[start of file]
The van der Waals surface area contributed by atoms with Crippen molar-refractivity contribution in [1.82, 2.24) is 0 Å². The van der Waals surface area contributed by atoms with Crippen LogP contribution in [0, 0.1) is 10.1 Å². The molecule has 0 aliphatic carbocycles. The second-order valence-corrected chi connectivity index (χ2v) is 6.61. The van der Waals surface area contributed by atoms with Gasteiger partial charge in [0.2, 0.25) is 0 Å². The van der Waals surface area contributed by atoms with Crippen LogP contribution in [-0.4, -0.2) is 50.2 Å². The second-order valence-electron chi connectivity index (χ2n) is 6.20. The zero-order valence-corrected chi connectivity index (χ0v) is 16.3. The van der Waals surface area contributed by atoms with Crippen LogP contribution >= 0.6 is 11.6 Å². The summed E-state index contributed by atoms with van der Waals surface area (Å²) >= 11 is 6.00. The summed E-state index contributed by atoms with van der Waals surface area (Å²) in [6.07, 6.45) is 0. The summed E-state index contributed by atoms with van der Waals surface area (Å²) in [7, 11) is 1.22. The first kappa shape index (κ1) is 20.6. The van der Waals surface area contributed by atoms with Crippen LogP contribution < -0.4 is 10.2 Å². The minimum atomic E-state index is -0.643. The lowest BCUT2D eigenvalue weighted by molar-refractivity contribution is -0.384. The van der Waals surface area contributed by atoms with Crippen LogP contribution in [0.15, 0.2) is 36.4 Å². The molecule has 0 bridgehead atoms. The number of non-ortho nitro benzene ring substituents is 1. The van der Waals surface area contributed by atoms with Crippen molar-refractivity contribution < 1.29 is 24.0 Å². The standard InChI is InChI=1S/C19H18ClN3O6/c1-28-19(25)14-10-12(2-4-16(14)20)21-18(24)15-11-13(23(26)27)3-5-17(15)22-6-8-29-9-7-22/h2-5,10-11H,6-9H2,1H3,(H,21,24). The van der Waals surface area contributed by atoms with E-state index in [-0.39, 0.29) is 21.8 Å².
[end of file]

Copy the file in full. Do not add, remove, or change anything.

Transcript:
The van der Waals surface area contributed by atoms with Crippen molar-refractivity contribution in [1.82, 2.24) is 0 Å². The van der Waals surface area contributed by atoms with Crippen LogP contribution in [0, 0.1) is 10.1 Å². The molecule has 0 aliphatic carbocycles. The second-order valence-corrected chi connectivity index (χ2v) is 6.61. The van der Waals surface area contributed by atoms with Gasteiger partial charge in [0.2, 0.25) is 0 Å². The van der Waals surface area contributed by atoms with Crippen LogP contribution in [-0.4, -0.2) is 50.2 Å². The second-order valence-electron chi connectivity index (χ2n) is 6.20. The zero-order valence-corrected chi connectivity index (χ0v) is 16.3. The van der Waals surface area contributed by atoms with Crippen LogP contribution >= 0.6 is 11.6 Å². The summed E-state index contributed by atoms with van der Waals surface area (Å²) >= 11 is 6.00. The summed E-state index contributed by atoms with van der Waals surface area (Å²) in [6.07, 6.45) is 0. The summed E-state index contributed by atoms with van der Waals surface area (Å²) in [7, 11) is 1.22. The first kappa shape index (κ1) is 20.6. The van der Waals surface area contributed by atoms with Crippen LogP contribution < -0.4 is 10.2 Å². The minimum atomic E-state index is -0.643. The lowest BCUT2D eigenvalue weighted by molar-refractivity contribution is -0.384. The van der Waals surface area contributed by atoms with Crippen LogP contribution in [0.15, 0.2) is 36.4 Å². The molecule has 0 bridgehead atoms. The number of non-ortho nitro benzene ring substituents is 1. The van der Waals surface area contributed by atoms with Crippen molar-refractivity contribution < 1.29 is 24.0 Å². The standard InChI is InChI=1S/C19H18ClN3O6/c1-28-19(25)14-10-12(2-4-16(14)20)21-18(24)15-11-13(23(26)27)3-5-17(15)22-6-8-29-9-7-22/h2-5,10-11H,6-9H2,1H3,(H,21,24). The van der Waals surface area contributed by atoms with E-state index in [-0.39, 0.29) is 21.8 Å².